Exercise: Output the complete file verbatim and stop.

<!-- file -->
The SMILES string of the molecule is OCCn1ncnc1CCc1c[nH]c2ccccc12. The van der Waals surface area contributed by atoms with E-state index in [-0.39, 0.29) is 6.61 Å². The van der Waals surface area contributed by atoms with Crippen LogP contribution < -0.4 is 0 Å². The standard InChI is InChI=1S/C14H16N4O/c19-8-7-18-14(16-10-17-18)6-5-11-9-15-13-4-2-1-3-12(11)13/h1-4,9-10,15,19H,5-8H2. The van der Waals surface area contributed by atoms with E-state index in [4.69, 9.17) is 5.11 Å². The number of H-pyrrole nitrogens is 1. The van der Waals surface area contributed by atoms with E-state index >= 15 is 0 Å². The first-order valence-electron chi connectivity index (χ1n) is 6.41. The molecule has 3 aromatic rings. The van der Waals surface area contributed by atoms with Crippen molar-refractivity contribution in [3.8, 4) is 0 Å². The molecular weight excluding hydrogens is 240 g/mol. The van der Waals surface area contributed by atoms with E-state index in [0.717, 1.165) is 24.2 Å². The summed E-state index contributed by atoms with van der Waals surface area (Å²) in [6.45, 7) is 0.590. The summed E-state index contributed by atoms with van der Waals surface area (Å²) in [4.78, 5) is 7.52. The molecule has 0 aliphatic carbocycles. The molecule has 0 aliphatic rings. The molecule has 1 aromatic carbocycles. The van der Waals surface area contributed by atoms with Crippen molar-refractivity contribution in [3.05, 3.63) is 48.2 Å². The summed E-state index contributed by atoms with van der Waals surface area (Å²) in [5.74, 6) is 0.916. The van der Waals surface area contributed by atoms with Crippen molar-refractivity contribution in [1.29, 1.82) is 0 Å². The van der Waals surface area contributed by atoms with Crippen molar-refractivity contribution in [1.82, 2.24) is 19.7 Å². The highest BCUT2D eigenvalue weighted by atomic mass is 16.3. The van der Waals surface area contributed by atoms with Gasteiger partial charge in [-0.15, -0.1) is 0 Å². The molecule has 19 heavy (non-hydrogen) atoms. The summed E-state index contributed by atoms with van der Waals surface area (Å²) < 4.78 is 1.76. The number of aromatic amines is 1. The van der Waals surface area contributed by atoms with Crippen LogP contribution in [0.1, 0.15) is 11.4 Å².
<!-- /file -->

The SMILES string of the molecule is OCCn1ncnc1CCc1c[nH]c2ccccc12. The van der Waals surface area contributed by atoms with E-state index in [-0.39, 0.29) is 6.61 Å². The van der Waals surface area contributed by atoms with Crippen LogP contribution < -0.4 is 0 Å². The standard InChI is InChI=1S/C14H16N4O/c19-8-7-18-14(16-10-17-18)6-5-11-9-15-13-4-2-1-3-12(11)13/h1-4,9-10,15,19H,5-8H2. The van der Waals surface area contributed by atoms with E-state index in [4.69, 9.17) is 5.11 Å². The number of H-pyrrole nitrogens is 1. The van der Waals surface area contributed by atoms with E-state index >= 15 is 0 Å². The first-order valence-electron chi connectivity index (χ1n) is 6.41. The molecule has 3 aromatic rings. The van der Waals surface area contributed by atoms with Crippen molar-refractivity contribution in [3.8, 4) is 0 Å². The molecular weight excluding hydrogens is 240 g/mol. The van der Waals surface area contributed by atoms with E-state index in [0.717, 1.165) is 24.2 Å². The summed E-state index contributed by atoms with van der Waals surface area (Å²) in [6.45, 7) is 0.590. The summed E-state index contributed by atoms with van der Waals surface area (Å²) in [4.78, 5) is 7.52. The molecule has 0 aliphatic carbocycles. The molecule has 0 aliphatic rings. The molecule has 1 aromatic carbocycles. The van der Waals surface area contributed by atoms with Crippen molar-refractivity contribution in [3.05, 3.63) is 48.2 Å². The summed E-state index contributed by atoms with van der Waals surface area (Å²) in [5.74, 6) is 0.916. The van der Waals surface area contributed by atoms with Crippen molar-refractivity contribution in [1.29, 1.82) is 0 Å². The van der Waals surface area contributed by atoms with Crippen molar-refractivity contribution in [1.82, 2.24) is 19.7 Å². The highest BCUT2D eigenvalue weighted by atomic mass is 16.3. The van der Waals surface area contributed by atoms with Gasteiger partial charge in [-0.15, -0.1) is 0 Å². The molecule has 19 heavy (non-hydrogen) atoms. The summed E-state index contributed by atoms with van der Waals surface area (Å²) < 4.78 is 1.76. The number of aromatic amines is 1. The van der Waals surface area contributed by atoms with Crippen LogP contribution in [0.1, 0.15) is 11.4 Å².